A few weeks ago, I had a meeting that was supposed to be uneventful, but it left a lasting impression. The meeting was with the CEO of a small company in downtown Boston. On my drive into Boston (about 25 minutes) I reflected on how much I value these kinds of meetings. In this case, it had taken a few months for us to find a date that would work for both of our schedules. I looked forward to meeting this fellow CEO.
When I walked into the company’s offices, I was immediately impressed. It was the kind of office that says a lot about the company: modern conference rooms, open-style workstations, colorful walls, and a whole lot of smart-looking people that looked genuinely happy to be at work. The CEO took me for a tour of the facilities — which included a design firm that worked within the company (not affiliated, they just shared space), and an artist-in-residence (you know, the kind that actually paints art). Very cool.
The CEO and I spent about an hour talking about our respective businesses, and there were more than a few tidbits of information that I filed away for future use. The CEO was amiable, personable, and genuinely interested. He struck me as the kind of person who doesn’t just listen, but was actually empathizing with my daily struggles. It was great to have lunch with someone who really understood me.
On the way out, I told him how impressed I was with the company he had built, and I expressed my hopes and fears for my own company. And in a moment that may not have meant that much to him he said to me: “Matt, just remember that there are thousands of people and companies that would give anything to be in the position that you and your company are in today.”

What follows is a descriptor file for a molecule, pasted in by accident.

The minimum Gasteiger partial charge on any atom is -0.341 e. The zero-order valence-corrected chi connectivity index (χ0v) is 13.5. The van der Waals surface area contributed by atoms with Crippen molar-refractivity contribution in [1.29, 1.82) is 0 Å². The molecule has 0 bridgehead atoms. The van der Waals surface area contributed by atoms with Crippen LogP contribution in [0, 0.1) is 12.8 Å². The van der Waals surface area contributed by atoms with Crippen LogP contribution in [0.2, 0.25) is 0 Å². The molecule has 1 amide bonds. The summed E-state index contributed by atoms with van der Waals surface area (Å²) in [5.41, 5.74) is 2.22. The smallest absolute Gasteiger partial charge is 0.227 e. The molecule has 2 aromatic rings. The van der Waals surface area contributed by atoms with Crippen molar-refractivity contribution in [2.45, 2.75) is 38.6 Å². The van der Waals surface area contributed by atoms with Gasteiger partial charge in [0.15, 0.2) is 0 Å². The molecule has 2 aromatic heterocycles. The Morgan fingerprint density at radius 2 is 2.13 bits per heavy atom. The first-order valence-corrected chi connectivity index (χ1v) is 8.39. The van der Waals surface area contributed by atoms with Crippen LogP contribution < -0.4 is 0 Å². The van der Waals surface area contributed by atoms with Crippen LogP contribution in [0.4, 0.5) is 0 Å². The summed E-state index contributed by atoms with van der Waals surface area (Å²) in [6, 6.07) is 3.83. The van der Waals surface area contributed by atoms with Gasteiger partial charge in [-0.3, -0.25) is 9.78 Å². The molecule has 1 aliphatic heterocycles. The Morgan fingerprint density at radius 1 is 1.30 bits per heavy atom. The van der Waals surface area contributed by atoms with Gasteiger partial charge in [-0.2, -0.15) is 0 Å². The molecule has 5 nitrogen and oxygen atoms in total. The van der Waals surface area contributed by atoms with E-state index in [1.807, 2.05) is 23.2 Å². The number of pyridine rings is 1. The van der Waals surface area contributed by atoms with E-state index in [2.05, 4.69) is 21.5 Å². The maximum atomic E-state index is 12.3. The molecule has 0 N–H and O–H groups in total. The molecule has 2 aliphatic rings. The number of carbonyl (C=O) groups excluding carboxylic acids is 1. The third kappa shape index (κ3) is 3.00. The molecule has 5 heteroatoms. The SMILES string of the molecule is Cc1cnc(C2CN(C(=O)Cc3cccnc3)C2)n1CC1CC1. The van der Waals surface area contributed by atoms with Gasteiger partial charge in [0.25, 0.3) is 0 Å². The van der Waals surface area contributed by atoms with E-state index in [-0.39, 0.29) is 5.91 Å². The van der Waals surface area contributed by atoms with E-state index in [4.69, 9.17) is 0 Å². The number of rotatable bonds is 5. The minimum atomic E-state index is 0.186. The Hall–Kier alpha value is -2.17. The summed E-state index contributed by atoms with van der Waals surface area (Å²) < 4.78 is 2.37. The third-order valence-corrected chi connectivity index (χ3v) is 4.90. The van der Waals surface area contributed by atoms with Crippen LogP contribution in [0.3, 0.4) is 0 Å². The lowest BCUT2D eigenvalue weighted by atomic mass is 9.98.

Days later, as I sit here writing, his words are still ringing in my ears. Why? Because the greatest praise an entrepreneur can get is from another (successful) entrepreneur. So today’s meeting was not just another meeting. Yes, we ate. But I also got a full serving of chicken soup for my entrepreneurial soul. And it felt good.
Entrepreneurs come in all shapes and sizes. I’m lucky that people value my expertise and that I’ve been able to get to know various businesses. For example, my friend Colleen runs MathPlayground.com which has math games for all ages and grades. She comes from an education background where she taught 3rd grade math. And talking to her helps me remember that the thing that binds entrepreneurs is a belief that if you work hard enough, it will eventually pay off.
I believe in good karma and paying it forward. I can only hope that I’ve helped inspire many hungry entrepreneurs along the way. Starting a company is lonely. My recent meeting was a good reminder of just how important it can be to help feed a fellow entrepreneur’s soul.